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Headcrash

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Jack Burroughs was a young, brilliant computer programmer working in the shadows of corporate tyranny. That is, until corporate restructuring forced him down the fiber optic road to subterfuge. This is his incredible story--a melange of betrayal, abandonment, impish wit, imaginary sexcapades and a final, desperate attack against the forces of corporate evil.
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Overview

Jack Burroughs was a young, brilliant computer programmer working in the shadows of corporate tyranny. That is, until corporate restructuring forced him down the fiber optic road to subterfuge. This is his incredible story--a melange of betrayal, abandonment, impish wit, imaginary sexcapades and a final, desperate attack against the forces of corporate evil.
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What People Are Saying

Joel Rosenberg
"Watch out, Bruce Sterling, William Gibson, and John Shirley. Here comes Bruce Bethke. And he's got a chainsaw."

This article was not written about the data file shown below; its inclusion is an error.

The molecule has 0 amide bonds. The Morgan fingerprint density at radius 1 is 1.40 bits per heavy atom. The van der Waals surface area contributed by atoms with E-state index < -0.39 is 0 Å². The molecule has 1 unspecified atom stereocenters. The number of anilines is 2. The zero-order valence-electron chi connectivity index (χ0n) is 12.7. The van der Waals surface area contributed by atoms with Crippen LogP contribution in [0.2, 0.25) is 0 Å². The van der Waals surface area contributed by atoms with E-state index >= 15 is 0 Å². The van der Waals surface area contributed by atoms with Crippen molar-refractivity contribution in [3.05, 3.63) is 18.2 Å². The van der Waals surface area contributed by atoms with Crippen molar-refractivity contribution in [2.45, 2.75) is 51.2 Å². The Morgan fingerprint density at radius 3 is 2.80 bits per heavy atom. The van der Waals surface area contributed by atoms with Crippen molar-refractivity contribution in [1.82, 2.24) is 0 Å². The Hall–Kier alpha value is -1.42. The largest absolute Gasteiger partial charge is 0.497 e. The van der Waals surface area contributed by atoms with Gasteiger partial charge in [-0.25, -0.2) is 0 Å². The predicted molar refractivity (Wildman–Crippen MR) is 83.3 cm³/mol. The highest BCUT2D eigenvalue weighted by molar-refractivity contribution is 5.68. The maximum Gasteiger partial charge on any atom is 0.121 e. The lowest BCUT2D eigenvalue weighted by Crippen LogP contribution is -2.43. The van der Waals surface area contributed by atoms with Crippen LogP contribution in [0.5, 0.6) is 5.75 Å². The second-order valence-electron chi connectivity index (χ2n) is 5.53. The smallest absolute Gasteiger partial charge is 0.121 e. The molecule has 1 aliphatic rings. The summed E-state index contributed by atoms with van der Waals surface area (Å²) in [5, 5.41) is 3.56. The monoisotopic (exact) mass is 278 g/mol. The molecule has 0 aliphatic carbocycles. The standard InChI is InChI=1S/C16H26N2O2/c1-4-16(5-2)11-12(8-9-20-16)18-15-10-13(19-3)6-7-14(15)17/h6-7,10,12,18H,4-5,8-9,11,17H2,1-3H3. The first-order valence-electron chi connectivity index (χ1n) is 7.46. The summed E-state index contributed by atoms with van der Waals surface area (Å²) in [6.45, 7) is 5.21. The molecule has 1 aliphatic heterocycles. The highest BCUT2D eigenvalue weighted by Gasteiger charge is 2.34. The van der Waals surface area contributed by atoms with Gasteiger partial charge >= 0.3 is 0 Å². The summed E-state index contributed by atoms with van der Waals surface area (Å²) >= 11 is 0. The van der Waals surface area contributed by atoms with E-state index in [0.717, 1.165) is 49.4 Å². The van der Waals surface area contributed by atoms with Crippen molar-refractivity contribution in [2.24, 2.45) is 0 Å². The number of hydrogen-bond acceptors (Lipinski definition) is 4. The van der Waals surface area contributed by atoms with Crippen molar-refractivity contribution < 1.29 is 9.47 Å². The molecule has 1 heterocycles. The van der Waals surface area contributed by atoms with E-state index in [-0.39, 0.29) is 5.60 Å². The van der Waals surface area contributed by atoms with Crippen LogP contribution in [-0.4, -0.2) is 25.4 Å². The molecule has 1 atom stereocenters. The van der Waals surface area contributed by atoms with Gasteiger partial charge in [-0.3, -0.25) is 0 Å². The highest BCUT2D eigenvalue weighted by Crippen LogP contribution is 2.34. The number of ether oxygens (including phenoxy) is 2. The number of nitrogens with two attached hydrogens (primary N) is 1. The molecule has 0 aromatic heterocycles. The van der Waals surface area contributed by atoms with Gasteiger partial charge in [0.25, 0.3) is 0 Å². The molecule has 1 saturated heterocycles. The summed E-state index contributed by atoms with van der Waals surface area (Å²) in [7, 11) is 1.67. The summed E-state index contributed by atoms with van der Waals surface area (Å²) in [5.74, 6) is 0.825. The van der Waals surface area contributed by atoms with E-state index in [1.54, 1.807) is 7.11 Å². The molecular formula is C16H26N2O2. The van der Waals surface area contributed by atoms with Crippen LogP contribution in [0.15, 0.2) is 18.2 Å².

Gene Wolfe
"My good news is that Bruce Bethke's meglo-merated PC future is at once enthralling, sexy, and very, very funny. My bad news is that it's all true -- and only ten years away."
George Essinger
"Headcrash happily confounds my worst fears about the future in general and the virtual world in particular. I couldn't stop laughing, even while muttering, the horra! the horra!"
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Product Details

  • ISBN-13: 9780446673143
  • Publisher: Grand Central Publishing
  • Publication date: 10/1/1997
  • Edition number: 1
  • Pages: 352
  • Product dimensions: 5.25 (w) x 8.00 (h) x 0.87 (d)

Read an Excerpt

Headcrash


By Bruce Bethke

Warner Aspect

Bruce Bethke
All right reserved.

ISBN: 0-446-60260-4


Chapter One

God, I miss my hypertyper.

I mean, if I still had that thing, I could code this all up in Rich Text Format, lard it down with hotkeys and hyperlinks, and make this sucker dance. You want to know how the story begins, you tap the backgrounder button and zap, Carl Sagan is in the upper right corner of your screen, saying, "Four and a half billyun years ago, a great cloud of hot gas resembling President Gore's 2004 reelection speech-"